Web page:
The Lawyer Asia Pacific 150 is the only research report to provide a ranking of the top 100 independent local firms and top 50 global firms in the region. The report offers critical review of some of the fastest growing firms and their strategies, a country-by-country guide to leading legal advisers and legal services market trends, plus exclusive insight into the current business development opportunities in the Asia Pacific. Read more
This year, The Lawyer’s annual ranking of the largest UK law firms by turnover is available as an interactive, digital benchmarking tool. For the first time this will allow you to manipulate each data set against the metrics of your choice.
But what’s the best way to cope for law firm leaders who have to deal with this level of change? Clearly, at least according to management consultancy Skarbek Associates, what’s required is a soldier to sort them out.
At a recent breakfast seminar on leadership skills the guest speaker was Major-General Chip Chapman, formerly of 2 Para and later the head of counter-terrorism in the Ministry of Defence. Chapman was appropriately blunt. In the military, he said, coming second was not an option. It meant you lost the battle and your life (2 Para soldiers were banned from displaying any second prize trophies to drive this point home). Consequently, all military systems were geared to generate and sustain high performance teams focused on the most efficient delivery possible.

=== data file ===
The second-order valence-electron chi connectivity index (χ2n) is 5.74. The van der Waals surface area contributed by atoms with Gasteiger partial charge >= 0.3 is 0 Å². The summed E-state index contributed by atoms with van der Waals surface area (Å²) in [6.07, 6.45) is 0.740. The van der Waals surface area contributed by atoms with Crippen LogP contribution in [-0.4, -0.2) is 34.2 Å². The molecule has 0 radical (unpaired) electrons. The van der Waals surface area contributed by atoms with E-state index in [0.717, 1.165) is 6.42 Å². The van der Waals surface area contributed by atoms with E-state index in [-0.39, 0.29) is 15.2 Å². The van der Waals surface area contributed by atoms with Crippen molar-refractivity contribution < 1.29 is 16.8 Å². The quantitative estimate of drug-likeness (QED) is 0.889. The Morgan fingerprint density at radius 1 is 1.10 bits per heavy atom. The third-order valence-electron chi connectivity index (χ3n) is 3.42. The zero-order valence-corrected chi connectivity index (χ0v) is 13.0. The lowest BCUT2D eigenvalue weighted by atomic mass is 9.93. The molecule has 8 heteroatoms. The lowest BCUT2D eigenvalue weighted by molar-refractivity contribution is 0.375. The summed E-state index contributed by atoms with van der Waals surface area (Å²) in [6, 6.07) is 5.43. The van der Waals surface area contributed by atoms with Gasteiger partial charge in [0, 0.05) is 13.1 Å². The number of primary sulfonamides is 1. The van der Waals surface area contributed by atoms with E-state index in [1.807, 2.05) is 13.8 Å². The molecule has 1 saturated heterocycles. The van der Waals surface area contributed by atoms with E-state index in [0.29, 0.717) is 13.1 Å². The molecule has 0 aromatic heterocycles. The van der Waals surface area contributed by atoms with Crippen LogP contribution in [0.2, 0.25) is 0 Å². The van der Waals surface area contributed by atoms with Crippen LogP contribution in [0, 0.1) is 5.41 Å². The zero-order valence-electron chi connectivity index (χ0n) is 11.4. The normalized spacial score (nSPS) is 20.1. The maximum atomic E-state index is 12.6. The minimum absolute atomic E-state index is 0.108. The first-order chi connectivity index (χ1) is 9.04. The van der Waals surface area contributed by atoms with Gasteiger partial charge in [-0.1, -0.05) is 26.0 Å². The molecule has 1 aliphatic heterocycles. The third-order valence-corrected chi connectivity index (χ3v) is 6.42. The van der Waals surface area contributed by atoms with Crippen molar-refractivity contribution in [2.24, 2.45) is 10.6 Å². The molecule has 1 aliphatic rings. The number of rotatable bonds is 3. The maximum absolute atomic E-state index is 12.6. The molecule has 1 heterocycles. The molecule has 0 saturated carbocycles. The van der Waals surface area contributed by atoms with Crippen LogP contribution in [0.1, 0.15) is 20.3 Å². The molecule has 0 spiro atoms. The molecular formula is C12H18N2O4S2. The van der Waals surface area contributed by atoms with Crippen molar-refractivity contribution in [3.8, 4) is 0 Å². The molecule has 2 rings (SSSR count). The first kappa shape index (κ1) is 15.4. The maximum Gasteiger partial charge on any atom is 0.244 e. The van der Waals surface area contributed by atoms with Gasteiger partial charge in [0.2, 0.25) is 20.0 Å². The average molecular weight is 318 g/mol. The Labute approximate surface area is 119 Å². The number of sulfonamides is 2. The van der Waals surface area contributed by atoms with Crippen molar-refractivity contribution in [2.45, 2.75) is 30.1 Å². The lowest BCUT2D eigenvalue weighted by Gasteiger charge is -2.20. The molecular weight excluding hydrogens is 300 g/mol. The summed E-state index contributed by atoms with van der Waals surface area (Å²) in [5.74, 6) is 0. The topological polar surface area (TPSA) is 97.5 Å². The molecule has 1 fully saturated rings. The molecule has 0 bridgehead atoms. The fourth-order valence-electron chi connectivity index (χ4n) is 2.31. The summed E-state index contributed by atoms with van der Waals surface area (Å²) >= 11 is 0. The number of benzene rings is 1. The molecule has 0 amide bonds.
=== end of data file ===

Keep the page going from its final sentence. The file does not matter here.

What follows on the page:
The legal market might not be quite life and death, but firms facing change also required decisive leadership, Chapman said. The key when executing strategy and delivering projects was to have a clear criteria for success, a commitment to a common vision while avoiding ‘group-think’, and “a Churchillian approach” to leadership.
Sadly, not every managing partner can be as inspiring, enabling and empowering as Churchill, but it wouldn’t hurt to try.